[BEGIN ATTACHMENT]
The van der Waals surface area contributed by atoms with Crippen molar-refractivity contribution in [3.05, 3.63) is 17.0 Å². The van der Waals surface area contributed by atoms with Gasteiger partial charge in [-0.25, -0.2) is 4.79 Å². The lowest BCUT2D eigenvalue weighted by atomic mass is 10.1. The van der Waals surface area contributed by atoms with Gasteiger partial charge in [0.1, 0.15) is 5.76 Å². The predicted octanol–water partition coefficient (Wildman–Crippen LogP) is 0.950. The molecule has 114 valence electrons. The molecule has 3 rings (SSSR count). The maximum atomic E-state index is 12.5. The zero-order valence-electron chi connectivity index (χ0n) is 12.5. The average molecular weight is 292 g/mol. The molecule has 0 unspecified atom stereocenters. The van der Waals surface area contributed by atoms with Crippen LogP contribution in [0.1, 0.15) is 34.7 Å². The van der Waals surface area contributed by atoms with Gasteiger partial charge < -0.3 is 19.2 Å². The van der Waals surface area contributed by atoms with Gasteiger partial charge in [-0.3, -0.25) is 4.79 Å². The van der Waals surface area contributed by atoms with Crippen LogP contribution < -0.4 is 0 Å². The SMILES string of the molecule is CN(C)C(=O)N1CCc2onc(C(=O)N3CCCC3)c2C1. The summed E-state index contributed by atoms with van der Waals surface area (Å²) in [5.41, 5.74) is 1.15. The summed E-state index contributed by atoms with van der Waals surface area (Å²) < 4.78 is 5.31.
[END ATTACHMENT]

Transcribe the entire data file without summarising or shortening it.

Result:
The van der Waals surface area contributed by atoms with Crippen molar-refractivity contribution in [3.05, 3.63) is 17.0 Å². The van der Waals surface area contributed by atoms with Gasteiger partial charge in [-0.25, -0.2) is 4.79 Å². The lowest BCUT2D eigenvalue weighted by atomic mass is 10.1. The van der Waals surface area contributed by atoms with Gasteiger partial charge in [0.1, 0.15) is 5.76 Å². The predicted octanol–water partition coefficient (Wildman–Crippen LogP) is 0.950. The molecule has 114 valence electrons. The molecule has 3 rings (SSSR count). The maximum atomic E-state index is 12.5. The zero-order valence-electron chi connectivity index (χ0n) is 12.5. The average molecular weight is 292 g/mol. The molecule has 0 unspecified atom stereocenters. The van der Waals surface area contributed by atoms with Crippen LogP contribution in [0.1, 0.15) is 34.7 Å². The van der Waals surface area contributed by atoms with Gasteiger partial charge < -0.3 is 19.2 Å². The van der Waals surface area contributed by atoms with Gasteiger partial charge in [-0.3, -0.25) is 4.79 Å². The van der Waals surface area contributed by atoms with Crippen LogP contribution < -0.4 is 0 Å². The SMILES string of the molecule is CN(C)C(=O)N1CCc2onc(C(=O)N3CCCC3)c2C1. The summed E-state index contributed by atoms with van der Waals surface area (Å²) in [5.41, 5.74) is 1.15. The summed E-state index contributed by atoms with van der Waals surface area (Å²) < 4.78 is 5.31.